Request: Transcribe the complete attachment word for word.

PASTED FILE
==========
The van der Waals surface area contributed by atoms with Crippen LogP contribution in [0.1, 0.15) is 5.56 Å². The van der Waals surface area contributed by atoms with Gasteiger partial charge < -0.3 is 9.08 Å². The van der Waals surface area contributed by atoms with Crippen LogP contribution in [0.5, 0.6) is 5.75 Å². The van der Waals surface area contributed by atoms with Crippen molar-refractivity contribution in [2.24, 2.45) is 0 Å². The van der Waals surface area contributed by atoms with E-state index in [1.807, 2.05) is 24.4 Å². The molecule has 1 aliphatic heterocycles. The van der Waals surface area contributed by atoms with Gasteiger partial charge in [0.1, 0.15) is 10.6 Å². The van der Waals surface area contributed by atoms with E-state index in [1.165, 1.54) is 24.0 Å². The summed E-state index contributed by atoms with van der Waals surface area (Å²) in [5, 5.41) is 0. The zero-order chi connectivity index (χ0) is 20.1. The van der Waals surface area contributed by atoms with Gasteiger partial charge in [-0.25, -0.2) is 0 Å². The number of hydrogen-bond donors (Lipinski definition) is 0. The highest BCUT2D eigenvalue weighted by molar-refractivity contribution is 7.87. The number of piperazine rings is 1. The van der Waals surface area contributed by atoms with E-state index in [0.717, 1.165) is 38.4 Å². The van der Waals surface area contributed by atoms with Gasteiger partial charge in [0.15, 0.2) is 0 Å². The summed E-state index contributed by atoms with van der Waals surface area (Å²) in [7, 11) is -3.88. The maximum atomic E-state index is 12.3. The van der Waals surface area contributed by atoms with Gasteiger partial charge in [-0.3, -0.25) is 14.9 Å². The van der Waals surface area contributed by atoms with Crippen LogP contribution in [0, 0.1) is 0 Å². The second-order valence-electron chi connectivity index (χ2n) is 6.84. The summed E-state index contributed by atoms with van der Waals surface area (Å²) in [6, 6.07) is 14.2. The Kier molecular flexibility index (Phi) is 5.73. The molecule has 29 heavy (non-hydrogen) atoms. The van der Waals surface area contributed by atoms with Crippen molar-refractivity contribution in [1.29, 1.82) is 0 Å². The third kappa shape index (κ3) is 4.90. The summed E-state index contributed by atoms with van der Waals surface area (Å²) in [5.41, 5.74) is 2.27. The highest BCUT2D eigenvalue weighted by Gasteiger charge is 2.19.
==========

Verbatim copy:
The van der Waals surface area contributed by atoms with Crippen LogP contribution in [0.1, 0.15) is 5.56 Å². The van der Waals surface area contributed by atoms with Gasteiger partial charge < -0.3 is 9.08 Å². The van der Waals surface area contributed by atoms with Crippen LogP contribution in [0.5, 0.6) is 5.75 Å². The van der Waals surface area contributed by atoms with Crippen molar-refractivity contribution in [2.24, 2.45) is 0 Å². The van der Waals surface area contributed by atoms with E-state index in [1.807, 2.05) is 24.4 Å². The molecule has 1 aliphatic heterocycles. The van der Waals surface area contributed by atoms with Gasteiger partial charge in [0.1, 0.15) is 10.6 Å². The van der Waals surface area contributed by atoms with E-state index in [1.165, 1.54) is 24.0 Å². The summed E-state index contributed by atoms with van der Waals surface area (Å²) in [5, 5.41) is 0. The zero-order chi connectivity index (χ0) is 20.1. The van der Waals surface area contributed by atoms with Gasteiger partial charge in [-0.25, -0.2) is 0 Å². The number of hydrogen-bond donors (Lipinski definition) is 0. The highest BCUT2D eigenvalue weighted by molar-refractivity contribution is 7.87. The number of piperazine rings is 1. The van der Waals surface area contributed by atoms with E-state index in [0.717, 1.165) is 38.4 Å². The van der Waals surface area contributed by atoms with Gasteiger partial charge in [0.15, 0.2) is 0 Å². The summed E-state index contributed by atoms with van der Waals surface area (Å²) in [7, 11) is -3.88. The maximum atomic E-state index is 12.3. The van der Waals surface area contributed by atoms with Gasteiger partial charge in [-0.3, -0.25) is 14.9 Å². The van der Waals surface area contributed by atoms with Crippen LogP contribution in [0, 0.1) is 0 Å². The second-order valence-electron chi connectivity index (χ2n) is 6.84. The summed E-state index contributed by atoms with van der Waals surface area (Å²) in [6, 6.07) is 14.2. The Kier molecular flexibility index (Phi) is 5.73. The molecule has 29 heavy (non-hydrogen) atoms. The van der Waals surface area contributed by atoms with Crippen molar-refractivity contribution in [1.29, 1.82) is 0 Å². The third kappa shape index (κ3) is 4.90. The summed E-state index contributed by atoms with van der Waals surface area (Å²) in [5.41, 5.74) is 2.27. The highest BCUT2D eigenvalue weighted by Gasteiger charge is 2.19.